One Way To Fight ISIS? Target The Group's Wallet
MARY LOUISE KELLY, HOST:
Let's turn now to the topic of ISIS and money. ISIS, or ISIL as it's also known, needs cash to pay its fighters and pull off attacks like the ones last month in Brussels. That need presents an opportunity for counterterrorism officials trying to thwart Islamic State terrorists and trying to make it harder for recruits to do everything from paying for plane tickets to, say, renting an apartment in Brussels to buying supplies for bombs. One of the people leading the effort to drain ISIS coffers is Daniel Glaser. He is assistant secretary for terrorist financing. And we reached him at work at the Treasury Department. I asked him how ISIS gets its money in the first place.
DANIEL GLASER: So the main sources of revenue for ISIL are oil sales. We had estimated previously that they made approximately $500 million a year from oil sales. That number has dropped substantially over the past year. I think that could be attributed partially to the airstrikes. And I think that it could be attributed partially to the drop in the international price of oil, which complicates their business model, if you will.
I think that we've really over the course of the past year reduced ISIL's ability to produce oil by about 30 percent. And I think that their ability to profit may be down by as much as 50 percent.
KELLY: You mentioned airstrikes, and one of the more fascinating tactics of that the U.S. is employing is literally blowing ISIS cash to smithereens by targeting ISIS's cash depots. Do we know how much money has been removed from ISIS through that means?
GLASER: We estimate at least tens of millions, perhaps hundreds of millions of dollars have literally been incinerated through these airstrikes. Hundreds of millions of dollars is a substantial percentage of whatever their ultimate total budget is. It is by no means a silver bullet, and they still have plenty of money. But that's an important hit, and it's a really important development in the air campaign against ISIL.
KELLY: And I guess we should explain that this is especially painful to ISIS because ISIS is largely cut off from the international banking system. They're running a cash economy.
GLASER: Yes. We've worked very, very closely with the Iraqi government and the Iraqi Central Bank in particular to ensure just that. The real challenge that the Iraqi government faces is exchange houses. There's 1,900 exchange houses in Iraq, and we've worked very closely with the Iraqi Central Bank to make sure that those exchange houses don't provide a financial outlet for ISIL. And that's an ongoing effort that we have with them.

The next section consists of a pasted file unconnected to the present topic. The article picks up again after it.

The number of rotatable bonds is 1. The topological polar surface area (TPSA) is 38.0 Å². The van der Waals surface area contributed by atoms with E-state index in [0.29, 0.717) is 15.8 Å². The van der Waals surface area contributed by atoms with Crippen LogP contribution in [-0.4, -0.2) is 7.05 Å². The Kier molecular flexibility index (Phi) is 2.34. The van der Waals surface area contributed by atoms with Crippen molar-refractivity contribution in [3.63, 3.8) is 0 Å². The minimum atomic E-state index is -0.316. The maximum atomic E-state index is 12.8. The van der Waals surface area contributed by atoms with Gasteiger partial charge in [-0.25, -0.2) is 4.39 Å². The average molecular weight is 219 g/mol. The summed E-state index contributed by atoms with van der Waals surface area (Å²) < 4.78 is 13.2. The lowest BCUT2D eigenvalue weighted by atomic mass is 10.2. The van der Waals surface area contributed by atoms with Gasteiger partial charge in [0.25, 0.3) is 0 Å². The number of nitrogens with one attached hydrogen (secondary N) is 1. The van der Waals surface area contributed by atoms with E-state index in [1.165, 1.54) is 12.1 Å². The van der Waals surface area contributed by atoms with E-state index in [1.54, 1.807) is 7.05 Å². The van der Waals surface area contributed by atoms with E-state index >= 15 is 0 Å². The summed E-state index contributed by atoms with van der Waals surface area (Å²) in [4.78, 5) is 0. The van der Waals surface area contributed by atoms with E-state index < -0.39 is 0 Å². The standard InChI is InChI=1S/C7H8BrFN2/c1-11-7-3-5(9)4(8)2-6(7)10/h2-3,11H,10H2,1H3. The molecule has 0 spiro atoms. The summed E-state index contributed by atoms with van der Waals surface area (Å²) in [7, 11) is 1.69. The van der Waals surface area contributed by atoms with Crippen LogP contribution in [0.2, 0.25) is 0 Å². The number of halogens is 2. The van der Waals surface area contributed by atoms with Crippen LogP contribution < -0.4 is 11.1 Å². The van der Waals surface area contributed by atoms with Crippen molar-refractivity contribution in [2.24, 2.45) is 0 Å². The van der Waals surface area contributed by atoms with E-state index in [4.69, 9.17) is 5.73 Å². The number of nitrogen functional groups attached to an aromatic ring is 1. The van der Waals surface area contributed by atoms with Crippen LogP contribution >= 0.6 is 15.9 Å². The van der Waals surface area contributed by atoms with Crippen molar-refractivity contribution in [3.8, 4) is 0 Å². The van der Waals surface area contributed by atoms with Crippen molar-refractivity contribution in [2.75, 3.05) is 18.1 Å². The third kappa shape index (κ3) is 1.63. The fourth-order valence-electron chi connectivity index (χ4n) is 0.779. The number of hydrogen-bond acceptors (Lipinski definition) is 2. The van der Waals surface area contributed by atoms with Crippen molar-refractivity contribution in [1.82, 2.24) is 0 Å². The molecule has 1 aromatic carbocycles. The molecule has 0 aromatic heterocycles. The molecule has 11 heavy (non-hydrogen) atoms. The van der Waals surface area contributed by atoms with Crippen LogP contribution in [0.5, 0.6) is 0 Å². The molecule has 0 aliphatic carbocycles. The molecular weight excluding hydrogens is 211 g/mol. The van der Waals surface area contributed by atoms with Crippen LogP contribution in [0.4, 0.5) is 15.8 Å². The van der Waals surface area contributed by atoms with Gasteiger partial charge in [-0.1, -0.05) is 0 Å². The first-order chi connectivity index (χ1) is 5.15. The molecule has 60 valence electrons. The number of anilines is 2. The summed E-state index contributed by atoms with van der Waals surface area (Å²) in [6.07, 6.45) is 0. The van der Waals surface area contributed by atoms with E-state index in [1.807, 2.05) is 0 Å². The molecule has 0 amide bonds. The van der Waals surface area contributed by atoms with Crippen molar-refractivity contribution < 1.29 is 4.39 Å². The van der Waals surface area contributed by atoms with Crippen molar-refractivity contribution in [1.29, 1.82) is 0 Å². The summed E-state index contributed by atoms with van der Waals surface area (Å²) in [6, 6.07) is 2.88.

KELLY: All of that said, ISIS is still capable clearly of pulling off atrocious terrorist attacks, such as the one we saw last month in Belgium. Does that suggest there's still quite a long way to go?
GLASER: Of course there's a long way to go. This is going to be a long journey. But I think that on the financial side, we're progressing fairly nicely. ISIL still has the ability to move money. They still have the ability to generate money. And oil is not the only place they generate money from. They make perhaps hundreds of millions of dollars from taxing their population. And that's why we work so closely with the Iraqi government to try to dry up the liquidity that's entering ISIL-controlled territory. So there's a lot of different ways that money could come in, and we have to be careful about all of them.
KELLY: What are the big challenges that you're looking at next as you try to really - really bring their finances down - narrow them down to a trickle?
GLASER: You know, impacting what's going on within the territory that they control is always going to be a challenge. We could certainly do it militarily, but this is a large territory that they control. And the numbers that they're making have been so large in the past that even when I could come on and say we think that their revenue has been reduced substantially from taxation, from oil, there's still a lot of money left. And it's going to be - continue to be a real challenge for us to get at that money.
KELLY: Daniel Glaser is assistant secretary for terrorist financing at the U.S. Treasury Department. Thanks for taking the time.
GLASER: No, thanks for being interested.
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